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With Merger, Interactive TV May Be a Click Away

Technology: Final OK of Gemstar-TV Guide deal clears way for ordering products by remote control.

July 13, 2000|KAREN KAPLAN | TIMES STAFF WRITER

A Pasadena company cemented a deal Wednesday that gives it a near-monopoly over critical technology for interactive TV program guides that could be worth billions of dollars and will enable couch potatoes with remote controls to surf TV listings, order movies instantaneously and have pizza delivered to their door.

After a surprise ruling from the Justice Department cleared the way, Gemstar International Group completed its $14.3-billion purchase of longtime rival TV Guide Inc. The decision, made Tuesday night after a lengthy government review, surprised some cable TV executives and many Wall Street investors, who promptly bid up shares of both companies.

As a result of the deal, by year's end 10 million U.S. households could be using Gemstar's interactive on-screen program guide to sift through scores of TV shows and buy all manner of products with a few simple clicks of the remote control.

The merger will dramatically accelerate the introduction of Internet-style features on TV screens. The convergence of televisions and computers has been prophesied for years, but it has been slowed by legal battles over crucial technology patents--mostly held by Gemstar. But Wednesday's deal resolves many of these disputes.

For the Record
Los Angeles Times Friday July 14, 2000 Home Edition Part A Part A Page 3 Metro Desk 1 inches; 32 words Type of Material: Correction
Gemstar deal--Shareholders of TV Guide received 0.6573 shares of Gemstar stock for each TV Guide share they owned. A Times story Thursday about Gemstar's acquisition of TV Guide incorrectly stated the exchange ratio for the deal.

Now the combined company, under Chief Executive Henry Yuen, 52, is poised to gain a monopoly over what some analysts believe could become one of the most valuable media properties ever created. The deal brings under one roof such products as TV Guide magazine, Gemstar's VCR Plus system for recording television shows and the two dominant brands of electronic books.

But the merger was really driven by the promise of interactive TV program guides, known as IPGs.

"The IPG will be the tool of choice that consumers use to manage the intersection of TV, the Internet, [Internet] telephony and a host of other interactive services . . . delivered into the home," said John Corcoran, a new-media analyst with CIBC World Markets in New York. "Within a few years, the IPG will be as ubiquitous as the remote control."

Electronic program guides are on-screen directories of TV shows that can be organized by topic, channel or air time. Users can search for specific shows and programs can be selected by pressing a few TV remote control buttons. Because the guides keep track of which shows viewers watch, they can also serve up targeted ads and recommend other shows the viewer might want to see. And because the guides rely on two-way communications, they also allow viewers to play multiplayer video games and order products from their TV.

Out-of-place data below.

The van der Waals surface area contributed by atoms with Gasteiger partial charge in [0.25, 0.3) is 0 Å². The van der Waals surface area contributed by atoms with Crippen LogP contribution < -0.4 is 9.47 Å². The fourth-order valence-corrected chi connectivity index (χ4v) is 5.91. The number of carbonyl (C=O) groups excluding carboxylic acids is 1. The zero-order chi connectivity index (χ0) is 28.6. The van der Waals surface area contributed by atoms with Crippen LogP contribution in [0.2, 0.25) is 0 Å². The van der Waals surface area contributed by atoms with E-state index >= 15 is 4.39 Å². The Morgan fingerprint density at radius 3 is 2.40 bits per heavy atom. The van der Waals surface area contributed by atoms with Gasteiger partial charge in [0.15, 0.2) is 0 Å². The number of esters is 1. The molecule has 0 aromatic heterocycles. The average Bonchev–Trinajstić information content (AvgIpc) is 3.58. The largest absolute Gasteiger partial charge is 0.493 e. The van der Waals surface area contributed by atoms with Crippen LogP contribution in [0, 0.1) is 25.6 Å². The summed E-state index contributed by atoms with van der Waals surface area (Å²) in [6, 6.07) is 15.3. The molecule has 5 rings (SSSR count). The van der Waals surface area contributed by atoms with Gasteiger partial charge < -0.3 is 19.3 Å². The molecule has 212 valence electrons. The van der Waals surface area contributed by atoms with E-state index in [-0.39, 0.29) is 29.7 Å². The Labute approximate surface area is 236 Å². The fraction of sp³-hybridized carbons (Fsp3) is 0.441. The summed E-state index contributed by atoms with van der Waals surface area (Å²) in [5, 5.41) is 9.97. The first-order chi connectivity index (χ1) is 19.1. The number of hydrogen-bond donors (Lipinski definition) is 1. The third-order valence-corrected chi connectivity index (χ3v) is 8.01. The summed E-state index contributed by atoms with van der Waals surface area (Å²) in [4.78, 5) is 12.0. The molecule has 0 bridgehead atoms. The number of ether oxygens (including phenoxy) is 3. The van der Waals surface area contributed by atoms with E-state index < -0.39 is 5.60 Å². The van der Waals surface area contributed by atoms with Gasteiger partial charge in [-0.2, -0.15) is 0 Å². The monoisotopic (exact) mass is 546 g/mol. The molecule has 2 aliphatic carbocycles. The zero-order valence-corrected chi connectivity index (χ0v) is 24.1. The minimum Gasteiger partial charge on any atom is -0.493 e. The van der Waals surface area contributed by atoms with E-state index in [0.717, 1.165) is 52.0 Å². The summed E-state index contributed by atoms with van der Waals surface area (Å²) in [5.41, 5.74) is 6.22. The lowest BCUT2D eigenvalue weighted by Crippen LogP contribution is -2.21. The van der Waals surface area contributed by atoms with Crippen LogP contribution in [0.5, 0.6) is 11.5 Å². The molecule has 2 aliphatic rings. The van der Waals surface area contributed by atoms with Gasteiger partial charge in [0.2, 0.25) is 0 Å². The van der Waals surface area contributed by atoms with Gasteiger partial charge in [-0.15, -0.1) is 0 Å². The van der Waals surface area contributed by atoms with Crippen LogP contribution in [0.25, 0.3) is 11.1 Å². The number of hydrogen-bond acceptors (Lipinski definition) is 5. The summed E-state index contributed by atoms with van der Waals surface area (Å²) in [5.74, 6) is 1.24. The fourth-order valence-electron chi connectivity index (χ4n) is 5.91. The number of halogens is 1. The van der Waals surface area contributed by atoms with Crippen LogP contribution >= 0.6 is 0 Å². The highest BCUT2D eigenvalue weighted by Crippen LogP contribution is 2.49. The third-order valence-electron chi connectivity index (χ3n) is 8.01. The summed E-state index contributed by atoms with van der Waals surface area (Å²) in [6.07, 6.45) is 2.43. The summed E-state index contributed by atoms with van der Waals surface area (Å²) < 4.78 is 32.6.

Aggressive Defense of Patents

Billions of dollars a year could now flow to Gemstar-TV Guide because it controls IPG technology, analysts estimate. The company will continue to make money by licensing its key patents to TV and VCR manufacturers and to cable and satellite TV operators. But the real growth will come from selling lucrative, targeted ads on the interactive program guides, Corcoran said. The company will also be in a position to earn a commission on any electronic commerce transactions that occur on the guide, he said.

Last year, the two companies earned a combined profit of nearly $86 million on combined revenue of $1.34 billion.

Gemstar-TV Guide's role in this field could grow even larger if TV sets, armed with interactive program guides, become a major entry way onto the Internet.

That kind of power prompted many powerful media companies to oppose the deal on antitrust grounds. Cable companies in particular complained that the merger would give Gemstar exclusive control over too many critical patents and prevent others from creating competing guides.

Under Yuen, a mathematician and lawyer, Gemstar has been extremely aggressive about suing competitors if he believes they have infringed his company's nearly 200 patents. Yuen's targets have returned the favor with lawsuits of their own accusing Gemstar of using its monopoly power to strong-arm them into unfavorable patent licensing deals.

"Basically, they sue anyone who tries to compete with them," said Linda Varoli, an analyst with Merger Insight in New York.

Some rivals have compared Yuen to Bill Gates for his aggressive efforts to dominate an emerging industry. Forbes magazine pegs Yuen's net worth at $1.3 billion.

Gemstar and TV Guide are the two leading makers of electronic program guides. The software to operate Gemstar's guides is built into televisions and VCRs, and the program data that is displayed on the guides is carried over TV signals from the ABC, NBC, CBS, Fox, UPN and PBS networks.

Since 1998 Gemstar, based in Pasadena, has licensed its IPG technology to consumer electronics giants. Gemstar's interactive program guides are now built into 2.5 million TV sets, analysts said.

TV Guide, by contrast, builds its electronic program guides into the digital set-top boxes that cable companies put in their customers' homes. Some 3.5 million of its guides are currently used.

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